Aerosol exposure versus aerosol cooling of climate: what is the optimal emission reduction strategy for human health? 1Div. of Nuclear Physics, Dept. of Physics, Lund University, Lund, Sweden
07 Oct 2010
2Div. of Global Health, Dept. of Public Health, Karolinska Institutet, Stockholm, Sweden
3Dept. of Environmental Health, Institute of Public Health, University of Copenhagen, Copenhagen, Denmark
Received: 09 June 2010 – Published in Atmos. Chem. Phys. Discuss.: 21 June 2010 Abstract. Particles, climate change, and health have thought-provoking interactions.
Air pollution is one of the largest environmental problems concerning human
health. On the other hand, aerosol particles can have a cooling effect on
climate and a reduction of those emissions may result in an increased
temperature globally, which in turn may have negative health effects. The
objective of this work was to investigate the "total health effects" of
aerosol emissions, which include both exposure to particles and consequences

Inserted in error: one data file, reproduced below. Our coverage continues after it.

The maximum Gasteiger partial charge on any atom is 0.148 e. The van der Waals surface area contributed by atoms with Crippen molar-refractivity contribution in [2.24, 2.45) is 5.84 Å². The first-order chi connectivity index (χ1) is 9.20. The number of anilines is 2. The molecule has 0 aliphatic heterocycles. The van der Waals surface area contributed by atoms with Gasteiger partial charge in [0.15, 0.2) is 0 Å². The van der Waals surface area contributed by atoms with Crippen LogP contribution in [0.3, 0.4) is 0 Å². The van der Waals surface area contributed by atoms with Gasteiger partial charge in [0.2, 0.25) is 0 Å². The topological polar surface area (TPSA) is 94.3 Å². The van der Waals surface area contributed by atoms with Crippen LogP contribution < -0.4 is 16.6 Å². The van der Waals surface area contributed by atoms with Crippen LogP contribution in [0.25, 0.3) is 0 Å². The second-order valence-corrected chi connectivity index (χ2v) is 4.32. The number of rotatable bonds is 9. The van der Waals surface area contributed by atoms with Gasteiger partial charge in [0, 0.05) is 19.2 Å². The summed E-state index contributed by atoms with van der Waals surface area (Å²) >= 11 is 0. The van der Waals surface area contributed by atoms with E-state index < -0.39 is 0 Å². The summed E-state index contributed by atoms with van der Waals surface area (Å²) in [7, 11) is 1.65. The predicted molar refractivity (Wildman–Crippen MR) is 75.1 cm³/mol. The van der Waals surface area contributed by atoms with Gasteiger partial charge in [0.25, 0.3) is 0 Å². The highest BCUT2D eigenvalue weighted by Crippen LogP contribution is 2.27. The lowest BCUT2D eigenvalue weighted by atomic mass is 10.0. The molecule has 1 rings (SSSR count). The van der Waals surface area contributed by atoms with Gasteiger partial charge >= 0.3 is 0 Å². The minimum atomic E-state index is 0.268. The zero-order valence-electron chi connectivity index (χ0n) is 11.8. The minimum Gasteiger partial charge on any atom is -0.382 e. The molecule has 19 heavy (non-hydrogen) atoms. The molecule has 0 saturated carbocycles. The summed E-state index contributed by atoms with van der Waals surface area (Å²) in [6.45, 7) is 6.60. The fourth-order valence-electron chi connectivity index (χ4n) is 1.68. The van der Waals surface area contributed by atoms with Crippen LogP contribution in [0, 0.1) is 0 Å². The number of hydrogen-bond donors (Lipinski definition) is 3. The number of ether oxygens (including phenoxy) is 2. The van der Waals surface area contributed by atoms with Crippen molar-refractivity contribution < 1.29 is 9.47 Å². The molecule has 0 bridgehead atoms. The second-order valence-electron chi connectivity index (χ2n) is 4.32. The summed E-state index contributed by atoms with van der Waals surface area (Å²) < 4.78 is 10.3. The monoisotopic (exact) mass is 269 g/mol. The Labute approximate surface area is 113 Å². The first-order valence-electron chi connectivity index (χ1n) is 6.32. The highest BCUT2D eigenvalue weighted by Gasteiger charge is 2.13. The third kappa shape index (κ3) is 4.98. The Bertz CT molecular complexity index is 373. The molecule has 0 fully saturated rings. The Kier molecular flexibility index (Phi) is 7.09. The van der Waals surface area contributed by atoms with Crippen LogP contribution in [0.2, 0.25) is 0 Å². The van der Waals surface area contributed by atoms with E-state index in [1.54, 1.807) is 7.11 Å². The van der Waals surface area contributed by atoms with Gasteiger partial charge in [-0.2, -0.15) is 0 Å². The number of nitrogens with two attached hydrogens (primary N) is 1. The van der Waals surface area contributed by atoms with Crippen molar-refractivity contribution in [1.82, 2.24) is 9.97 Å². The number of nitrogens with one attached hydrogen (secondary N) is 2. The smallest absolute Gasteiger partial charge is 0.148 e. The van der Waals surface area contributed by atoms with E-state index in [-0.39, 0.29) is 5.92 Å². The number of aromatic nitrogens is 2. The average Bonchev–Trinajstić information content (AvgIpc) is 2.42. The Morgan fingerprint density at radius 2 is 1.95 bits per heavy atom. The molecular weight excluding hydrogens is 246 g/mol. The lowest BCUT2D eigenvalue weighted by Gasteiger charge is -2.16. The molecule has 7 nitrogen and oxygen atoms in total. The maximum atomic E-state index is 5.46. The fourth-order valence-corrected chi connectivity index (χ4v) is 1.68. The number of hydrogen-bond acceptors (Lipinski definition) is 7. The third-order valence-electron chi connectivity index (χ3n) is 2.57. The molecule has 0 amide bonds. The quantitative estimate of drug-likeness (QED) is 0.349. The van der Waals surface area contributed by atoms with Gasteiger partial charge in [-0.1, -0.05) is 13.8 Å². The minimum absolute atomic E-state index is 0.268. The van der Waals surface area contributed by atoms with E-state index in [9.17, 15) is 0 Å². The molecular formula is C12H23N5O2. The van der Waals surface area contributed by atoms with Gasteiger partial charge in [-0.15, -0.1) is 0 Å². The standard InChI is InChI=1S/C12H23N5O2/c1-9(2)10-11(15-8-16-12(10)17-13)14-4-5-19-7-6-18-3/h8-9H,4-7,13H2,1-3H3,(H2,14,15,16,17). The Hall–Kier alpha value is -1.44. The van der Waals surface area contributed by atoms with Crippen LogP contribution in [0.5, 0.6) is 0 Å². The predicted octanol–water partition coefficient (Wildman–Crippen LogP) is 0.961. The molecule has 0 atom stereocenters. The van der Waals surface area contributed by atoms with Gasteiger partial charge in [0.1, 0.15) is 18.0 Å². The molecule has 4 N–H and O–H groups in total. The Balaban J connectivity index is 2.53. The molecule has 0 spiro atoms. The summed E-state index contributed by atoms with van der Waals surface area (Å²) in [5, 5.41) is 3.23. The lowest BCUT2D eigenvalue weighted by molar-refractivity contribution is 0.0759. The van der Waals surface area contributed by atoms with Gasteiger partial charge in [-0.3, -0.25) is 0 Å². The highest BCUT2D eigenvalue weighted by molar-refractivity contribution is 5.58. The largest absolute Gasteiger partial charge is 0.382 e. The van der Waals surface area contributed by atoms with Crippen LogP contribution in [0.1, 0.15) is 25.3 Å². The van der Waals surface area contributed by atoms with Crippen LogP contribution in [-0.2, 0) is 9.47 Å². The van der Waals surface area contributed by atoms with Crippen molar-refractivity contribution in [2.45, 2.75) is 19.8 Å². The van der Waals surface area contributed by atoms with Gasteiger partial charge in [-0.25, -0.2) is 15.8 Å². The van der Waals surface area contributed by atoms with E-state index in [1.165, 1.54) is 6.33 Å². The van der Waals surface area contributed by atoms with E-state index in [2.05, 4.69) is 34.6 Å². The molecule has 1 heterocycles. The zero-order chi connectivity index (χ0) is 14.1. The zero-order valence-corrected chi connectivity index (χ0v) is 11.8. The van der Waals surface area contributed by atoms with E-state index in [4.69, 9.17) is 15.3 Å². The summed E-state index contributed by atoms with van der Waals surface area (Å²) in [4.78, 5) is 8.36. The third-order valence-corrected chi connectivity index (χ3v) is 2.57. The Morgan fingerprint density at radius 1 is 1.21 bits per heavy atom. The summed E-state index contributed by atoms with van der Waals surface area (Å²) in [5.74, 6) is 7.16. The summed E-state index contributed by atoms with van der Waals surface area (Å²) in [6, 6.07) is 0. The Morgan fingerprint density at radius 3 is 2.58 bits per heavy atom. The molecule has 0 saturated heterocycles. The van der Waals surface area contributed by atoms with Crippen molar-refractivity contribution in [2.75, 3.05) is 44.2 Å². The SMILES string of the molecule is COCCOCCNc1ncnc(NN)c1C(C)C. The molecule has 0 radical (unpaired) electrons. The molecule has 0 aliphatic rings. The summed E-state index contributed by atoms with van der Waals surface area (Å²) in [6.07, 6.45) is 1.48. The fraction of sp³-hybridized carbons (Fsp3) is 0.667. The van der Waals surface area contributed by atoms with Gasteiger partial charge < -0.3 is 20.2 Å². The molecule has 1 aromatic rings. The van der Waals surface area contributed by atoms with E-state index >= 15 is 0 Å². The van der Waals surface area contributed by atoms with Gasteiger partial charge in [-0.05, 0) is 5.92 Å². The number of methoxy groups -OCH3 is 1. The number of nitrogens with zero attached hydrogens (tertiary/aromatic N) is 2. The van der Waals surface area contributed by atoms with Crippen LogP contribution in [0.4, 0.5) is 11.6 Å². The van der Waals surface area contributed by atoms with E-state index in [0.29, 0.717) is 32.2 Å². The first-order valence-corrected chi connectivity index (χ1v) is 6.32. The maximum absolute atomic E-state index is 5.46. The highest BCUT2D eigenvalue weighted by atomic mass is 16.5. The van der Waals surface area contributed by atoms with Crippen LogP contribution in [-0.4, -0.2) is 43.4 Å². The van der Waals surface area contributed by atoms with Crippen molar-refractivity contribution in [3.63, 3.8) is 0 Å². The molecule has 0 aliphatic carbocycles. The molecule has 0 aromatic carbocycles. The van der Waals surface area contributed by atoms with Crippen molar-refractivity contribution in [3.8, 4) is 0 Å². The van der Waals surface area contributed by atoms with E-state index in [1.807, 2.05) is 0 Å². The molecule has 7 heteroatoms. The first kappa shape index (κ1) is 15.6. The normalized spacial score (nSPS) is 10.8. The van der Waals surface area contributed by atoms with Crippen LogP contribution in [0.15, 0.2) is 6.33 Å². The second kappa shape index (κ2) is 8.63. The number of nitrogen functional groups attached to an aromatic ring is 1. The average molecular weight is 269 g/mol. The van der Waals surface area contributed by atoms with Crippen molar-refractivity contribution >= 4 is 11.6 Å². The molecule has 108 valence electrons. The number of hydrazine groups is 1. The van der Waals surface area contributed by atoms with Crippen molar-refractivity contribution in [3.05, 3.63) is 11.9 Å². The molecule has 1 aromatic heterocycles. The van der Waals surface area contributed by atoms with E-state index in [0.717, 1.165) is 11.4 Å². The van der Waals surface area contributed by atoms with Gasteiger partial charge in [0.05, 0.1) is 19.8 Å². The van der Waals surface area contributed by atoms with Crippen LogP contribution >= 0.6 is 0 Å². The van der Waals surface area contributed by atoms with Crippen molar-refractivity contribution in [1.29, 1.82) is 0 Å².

for climate change initiated by particles. As a case study the "total
health effect" from ship emissions was derived by subtracting the number of
deaths caused by exposure with the estimated number of lives saved from the
cooling effect of the emissions. The analysis showed that, with current
level of scientific understanding, it could not be determined whether ship
emissions are negative or positive for human health on a short time scale.
This first attempt to approximate the combined effect of particle emissions
on health shows that reductions of particulate air pollution will in some
cases (black carbon) have win-win effects on health and climate, but
sometimes also cause a shift from particle exposure-related health effects
towards an increasing risk of health consequences from climate change. Thus,
measures to reduce aerosol emissions have to be coupled with climate change
mitigation actions to achieve a full health benefit on a global level.
Revised: 27 September 2010 – Accepted: 28 September 2010 – Published: 07 October 2010
Citation: Löndahl, J., Swietlicki, E., Lindgren, E., and Loft, S.: Aerosol exposure versus aerosol cooling of climate: what is the optimal emission reduction strategy for human health?, Atmos. Chem. Phys., 10, 9441-9449, doi:10.5194/acp-10-9441-2010, 2010.